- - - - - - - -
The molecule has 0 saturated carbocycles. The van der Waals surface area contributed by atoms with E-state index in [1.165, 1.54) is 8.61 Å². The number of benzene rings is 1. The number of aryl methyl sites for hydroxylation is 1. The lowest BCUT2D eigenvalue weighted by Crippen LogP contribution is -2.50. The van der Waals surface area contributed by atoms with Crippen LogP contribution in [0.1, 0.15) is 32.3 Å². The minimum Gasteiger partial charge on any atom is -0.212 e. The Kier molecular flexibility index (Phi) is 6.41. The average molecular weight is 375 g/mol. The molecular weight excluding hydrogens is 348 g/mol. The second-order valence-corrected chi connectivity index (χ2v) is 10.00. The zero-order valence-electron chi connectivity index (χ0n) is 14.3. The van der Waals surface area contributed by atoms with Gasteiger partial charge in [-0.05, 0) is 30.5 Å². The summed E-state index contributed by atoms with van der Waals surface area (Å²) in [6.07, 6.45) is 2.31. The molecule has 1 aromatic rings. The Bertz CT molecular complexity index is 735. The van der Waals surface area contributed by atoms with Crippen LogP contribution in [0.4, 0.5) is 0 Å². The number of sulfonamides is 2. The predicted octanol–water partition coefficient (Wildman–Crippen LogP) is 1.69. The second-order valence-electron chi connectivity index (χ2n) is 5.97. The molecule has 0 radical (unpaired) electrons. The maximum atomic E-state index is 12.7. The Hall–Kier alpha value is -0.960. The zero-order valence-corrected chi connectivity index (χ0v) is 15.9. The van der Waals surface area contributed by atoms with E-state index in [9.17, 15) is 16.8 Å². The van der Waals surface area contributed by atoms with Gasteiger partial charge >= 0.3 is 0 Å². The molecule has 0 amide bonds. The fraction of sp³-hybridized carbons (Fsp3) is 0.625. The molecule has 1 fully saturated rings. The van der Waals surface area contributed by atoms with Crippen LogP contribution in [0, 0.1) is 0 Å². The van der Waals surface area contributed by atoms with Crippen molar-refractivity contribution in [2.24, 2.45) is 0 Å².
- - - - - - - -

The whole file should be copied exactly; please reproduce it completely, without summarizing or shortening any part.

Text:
The molecule has 0 saturated carbocycles. The van der Waals surface area contributed by atoms with E-state index in [1.165, 1.54) is 8.61 Å². The number of benzene rings is 1. The number of aryl methyl sites for hydroxylation is 1. The lowest BCUT2D eigenvalue weighted by Crippen LogP contribution is -2.50. The van der Waals surface area contributed by atoms with Crippen LogP contribution in [0.1, 0.15) is 32.3 Å². The minimum Gasteiger partial charge on any atom is -0.212 e. The Kier molecular flexibility index (Phi) is 6.41. The average molecular weight is 375 g/mol. The molecular weight excluding hydrogens is 348 g/mol. The second-order valence-corrected chi connectivity index (χ2v) is 10.00. The zero-order valence-electron chi connectivity index (χ0n) is 14.3. The van der Waals surface area contributed by atoms with Gasteiger partial charge in [-0.05, 0) is 30.5 Å². The summed E-state index contributed by atoms with van der Waals surface area (Å²) in [6.07, 6.45) is 2.31. The molecule has 1 aromatic rings. The Bertz CT molecular complexity index is 735. The van der Waals surface area contributed by atoms with Crippen LogP contribution in [0.4, 0.5) is 0 Å². The number of sulfonamides is 2. The predicted octanol–water partition coefficient (Wildman–Crippen LogP) is 1.69. The second-order valence-electron chi connectivity index (χ2n) is 5.97. The molecule has 0 radical (unpaired) electrons. The maximum atomic E-state index is 12.7. The Hall–Kier alpha value is -0.960. The zero-order valence-corrected chi connectivity index (χ0v) is 15.9. The van der Waals surface area contributed by atoms with E-state index in [9.17, 15) is 16.8 Å². The van der Waals surface area contributed by atoms with Gasteiger partial charge >= 0.3 is 0 Å². The molecule has 0 amide bonds. The fraction of sp³-hybridized carbons (Fsp3) is 0.625. The molecule has 1 fully saturated rings. The van der Waals surface area contributed by atoms with Crippen LogP contribution in [0, 0.1) is 0 Å². The van der Waals surface area contributed by atoms with Crippen molar-refractivity contribution in [2.24, 2.45) is 0 Å².